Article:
Cypriote syllabary. On p. 82, C gives a Greek word written with the Cypriote syllabary, _ptolin_, transliterated _po-to-li-ne_, but according to the chart on the facing page, the characters he shows are _pa-ta-li-ne_.
In discussing what to call the writing system in which, for instance, this review is composed, C mentions that the term ''Latin alphabet'' is ambiguous between ''the writing system of the Latin language'' and ''a set of 26 letters serving the writing systems of a great number of languages, ... also referred to as 'Roman' or 'roman''' (32). But whence this number 26? That's the number of letters in the English writing system, not the Latin or roman: Latin has 23, roman an indefinite number of letters, since different writing systems have made additions and subtractions over the ages.
English. In what phonemic (scil. phonetic; slants rather than brackets are simply wrong) scheme are ''she,'' ''he,'' and ''me'' transcribed as /SI: hi: mi/ respectively (63)? In what dialect of English is there a word [ju:fImiz@m] (98)? The charts of English consonants and vowels contain mistakes: the affricates are notated as sequences of stop+fricative rather than with the ligatured characters; and is printed instead of the phonetic symbol for the high back lax vowel (185). In the discussion of spelling reform, unconscionable space and attention (238f. and in the appendix) are devoted to ''Kånådån,'' a development by a Canadian, which is not simply a proposal for reformed spelling but also (as C seems not to notice) festoons English with a variety of inflectional suffixes (so that ''All human beings are born free and equal'' becomes ''Al humanes ar bornized friis and ekwallik'' [appendix]).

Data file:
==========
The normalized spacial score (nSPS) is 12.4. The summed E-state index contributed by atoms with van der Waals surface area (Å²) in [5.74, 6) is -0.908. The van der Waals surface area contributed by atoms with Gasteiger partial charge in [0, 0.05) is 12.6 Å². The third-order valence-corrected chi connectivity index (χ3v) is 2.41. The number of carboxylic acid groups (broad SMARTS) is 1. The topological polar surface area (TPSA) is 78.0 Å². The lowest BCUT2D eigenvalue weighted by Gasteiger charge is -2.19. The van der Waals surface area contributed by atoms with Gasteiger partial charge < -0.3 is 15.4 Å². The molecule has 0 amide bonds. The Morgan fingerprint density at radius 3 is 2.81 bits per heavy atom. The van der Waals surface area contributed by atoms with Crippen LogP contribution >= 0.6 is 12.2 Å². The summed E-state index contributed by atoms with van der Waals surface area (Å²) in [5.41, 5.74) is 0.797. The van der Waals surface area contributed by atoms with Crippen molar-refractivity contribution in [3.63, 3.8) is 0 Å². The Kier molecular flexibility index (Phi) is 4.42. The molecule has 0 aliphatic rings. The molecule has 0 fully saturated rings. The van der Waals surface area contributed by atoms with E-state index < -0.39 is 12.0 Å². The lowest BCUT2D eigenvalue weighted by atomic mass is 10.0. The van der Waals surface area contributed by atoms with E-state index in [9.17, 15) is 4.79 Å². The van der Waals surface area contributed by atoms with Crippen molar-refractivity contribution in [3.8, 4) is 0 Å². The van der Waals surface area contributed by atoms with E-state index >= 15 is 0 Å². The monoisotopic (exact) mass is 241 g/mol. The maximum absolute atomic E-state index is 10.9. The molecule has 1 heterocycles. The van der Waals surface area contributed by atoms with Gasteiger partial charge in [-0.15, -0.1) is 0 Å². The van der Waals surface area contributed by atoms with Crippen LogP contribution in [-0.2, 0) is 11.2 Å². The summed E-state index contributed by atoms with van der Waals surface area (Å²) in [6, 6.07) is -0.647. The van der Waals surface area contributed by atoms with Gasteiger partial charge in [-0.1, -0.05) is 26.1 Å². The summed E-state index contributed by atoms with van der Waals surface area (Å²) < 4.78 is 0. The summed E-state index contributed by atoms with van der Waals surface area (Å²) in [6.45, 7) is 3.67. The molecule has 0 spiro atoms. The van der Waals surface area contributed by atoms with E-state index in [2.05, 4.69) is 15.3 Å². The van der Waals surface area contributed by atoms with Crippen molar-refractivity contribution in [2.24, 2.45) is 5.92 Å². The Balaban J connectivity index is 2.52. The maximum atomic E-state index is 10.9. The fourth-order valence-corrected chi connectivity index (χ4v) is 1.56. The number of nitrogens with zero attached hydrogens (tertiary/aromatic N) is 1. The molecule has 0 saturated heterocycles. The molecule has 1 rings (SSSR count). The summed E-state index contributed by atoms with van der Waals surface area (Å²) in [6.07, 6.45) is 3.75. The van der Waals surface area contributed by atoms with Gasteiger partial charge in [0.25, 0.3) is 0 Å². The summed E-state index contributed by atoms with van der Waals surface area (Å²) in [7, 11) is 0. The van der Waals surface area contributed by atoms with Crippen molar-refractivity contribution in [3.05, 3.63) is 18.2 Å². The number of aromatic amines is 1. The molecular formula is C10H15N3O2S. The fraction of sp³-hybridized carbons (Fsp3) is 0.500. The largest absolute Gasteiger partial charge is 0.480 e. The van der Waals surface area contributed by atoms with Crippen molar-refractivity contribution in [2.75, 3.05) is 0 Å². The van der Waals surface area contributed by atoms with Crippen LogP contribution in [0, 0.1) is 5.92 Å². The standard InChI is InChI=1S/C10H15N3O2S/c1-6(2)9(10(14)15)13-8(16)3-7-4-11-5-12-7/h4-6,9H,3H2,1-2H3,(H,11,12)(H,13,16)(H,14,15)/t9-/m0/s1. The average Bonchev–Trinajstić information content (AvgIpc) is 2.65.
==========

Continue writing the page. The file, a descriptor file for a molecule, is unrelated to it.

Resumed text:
Danish. If ''_Stød_ marks a phonological distinction, as in _mor_ 'mother' vs. _mord_ 'murder', homophone words only distinguished by the presence of _stød_ in the latter'' (106), how can they be ''homophone''?
Africa. The chart (102) of the Africa Alphabet (which was promulgated in 1927, not 1930) is missing its letter for the bilabial continuant (International Institute 1930).